Children of Chaos
John C. Wright, Orphans of Chaos
by Jerry Wright
Children of ChaosAuthor: Dave Duncan
Hardback: 352 pages
Orphans of ChaosAuthor: John C. Wright
Paperback: 336 pages
In both novels, we see young ones (or seeming young ones) grow up amidst lies and illusions, and each is formed by circumstance and their own internal nature into becoming more, or less than they might be.
In Duncan's world, called Dodec (a twenty sided die of a planet) the gods are real, and in many cases brutal. The followers of the god of storm and battle -- Weru have gone a rampage of conquest over the edge and forced the doge of the walled city of Celebre to hand over his four children as hostages to the invading Werist Vigaelians besieging his city. As the story begins, fifteen years later, the siblings have grown up separately as captives among the conquerors. One boy, Benard, has become a stonemason of preternatural abilities. His younger brother Orlando has become an initiate in the cult of Weru, and fights for the enemy. Their pampered sister Frena, who was a baby when taken, has no memory of the past and the revelation of her history completely changes her life. As for the fourth boy, Dantio? Well, he died. Didn't he? Duncan is a skilled story-teller, and has created an interesting world with fascinating characters. And, as with Orphans it is the first of several books.
Plot twists and good story. What more could you ask?
How about mixing mythologies with cutting edge science and five youngsters who are nowhere near what they seem? For the most part, I loved Orphans of Chaos. What didn't I love? Well, this is a book about teenagers, and what are teenagers interested in? Sex. Except, well, y'see, it's complicated.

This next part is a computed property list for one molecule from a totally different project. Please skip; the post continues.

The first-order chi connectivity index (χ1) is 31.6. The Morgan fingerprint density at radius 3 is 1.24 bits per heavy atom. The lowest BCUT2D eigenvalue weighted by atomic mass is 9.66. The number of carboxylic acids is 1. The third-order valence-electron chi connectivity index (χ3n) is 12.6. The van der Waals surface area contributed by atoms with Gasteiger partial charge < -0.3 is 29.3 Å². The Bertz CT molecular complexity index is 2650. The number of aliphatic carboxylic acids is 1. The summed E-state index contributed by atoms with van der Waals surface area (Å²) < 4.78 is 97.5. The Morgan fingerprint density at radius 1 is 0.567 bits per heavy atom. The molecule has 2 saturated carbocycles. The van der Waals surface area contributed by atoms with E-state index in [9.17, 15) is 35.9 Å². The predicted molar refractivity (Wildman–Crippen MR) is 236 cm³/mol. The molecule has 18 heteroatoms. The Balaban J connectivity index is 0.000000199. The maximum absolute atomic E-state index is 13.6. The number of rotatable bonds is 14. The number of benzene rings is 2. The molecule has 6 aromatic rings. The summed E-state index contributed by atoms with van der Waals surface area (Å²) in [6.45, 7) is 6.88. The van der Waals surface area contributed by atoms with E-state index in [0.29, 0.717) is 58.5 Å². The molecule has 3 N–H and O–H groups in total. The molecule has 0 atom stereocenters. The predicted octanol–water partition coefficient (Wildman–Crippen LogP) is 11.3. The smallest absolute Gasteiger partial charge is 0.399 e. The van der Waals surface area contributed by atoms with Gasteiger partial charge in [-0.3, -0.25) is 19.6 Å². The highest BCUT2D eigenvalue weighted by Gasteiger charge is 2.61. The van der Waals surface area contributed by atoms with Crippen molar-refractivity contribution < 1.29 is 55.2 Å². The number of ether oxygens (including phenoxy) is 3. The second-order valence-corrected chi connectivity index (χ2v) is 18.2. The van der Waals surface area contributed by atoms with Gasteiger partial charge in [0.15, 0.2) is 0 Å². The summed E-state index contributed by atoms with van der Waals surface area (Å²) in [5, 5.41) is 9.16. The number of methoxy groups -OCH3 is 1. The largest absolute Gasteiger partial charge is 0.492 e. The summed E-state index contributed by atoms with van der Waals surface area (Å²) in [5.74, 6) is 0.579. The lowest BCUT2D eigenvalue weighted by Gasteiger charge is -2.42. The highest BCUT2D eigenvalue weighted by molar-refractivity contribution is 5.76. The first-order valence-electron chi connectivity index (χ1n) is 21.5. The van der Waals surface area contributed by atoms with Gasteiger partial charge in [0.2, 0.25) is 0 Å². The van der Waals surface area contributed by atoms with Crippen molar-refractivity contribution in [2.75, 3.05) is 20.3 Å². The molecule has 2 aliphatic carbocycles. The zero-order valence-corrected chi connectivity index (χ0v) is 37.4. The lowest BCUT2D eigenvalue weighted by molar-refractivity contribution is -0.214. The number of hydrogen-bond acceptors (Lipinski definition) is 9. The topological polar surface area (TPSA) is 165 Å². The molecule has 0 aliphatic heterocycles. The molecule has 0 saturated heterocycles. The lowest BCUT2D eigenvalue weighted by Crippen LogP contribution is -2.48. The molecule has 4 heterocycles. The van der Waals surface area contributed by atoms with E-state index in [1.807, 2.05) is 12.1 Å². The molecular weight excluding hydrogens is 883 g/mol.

Are the five orphans, Victor, Colin, Quentin, Vanity and Amelia really teenage orphans? Yes, no, maybe, sort of in this context and space-time continuum? The point-of-view character "Amelia Armstrong Windrose" names herself after Amelia Earhart, but was originally known as Secunda, or perhaps you might know her better as Phaethusa, the daughter of the sun god Hyperion (one of the Titans). Other examples: you might remember that Quartinus is also Colin Iblis macFirBog. And then there is Tertia who chooses to be known as Vanity Fair, after the Thackeray novel. As Amelia observes, she did so "...that she could be called Miss Fair. We are lucky she did not end up called Miss Pride N. Prejudice."
Sometimes Amelia is a teenager. Sometimes she is a multi-dimensional centaur with wings of energy. And these five are trapped in an English Boarding School, with a "dreamy" headmaster, and a pervy groundskeeper going by the name of Grendel Glum. The coming-of-age eroticism is mild, although I found Amelia's daydreams about being dominated a bit repugnant, perhaps there is a deeper reason.
Wright loves words, and science, and mythology, and wraps it all up in a not so neat bow. I do understand that this is Book One of a 5 book series, so I suppose a cliffhanger is to be expected.
These five really do spring from Chaos, and all Zelazny-loving readers will find this a must-read. The chaos of Dave Duncan's series is a more "normal" chaos, if you can feature that.
Both quite different, both quite wonderful.
And Danielle gently reminds me that SHE also reviewed Orphans of Chaos in Issue 187. Dueling reviews...
Copyright © 2006 Jerry Wright and Bewildering Stories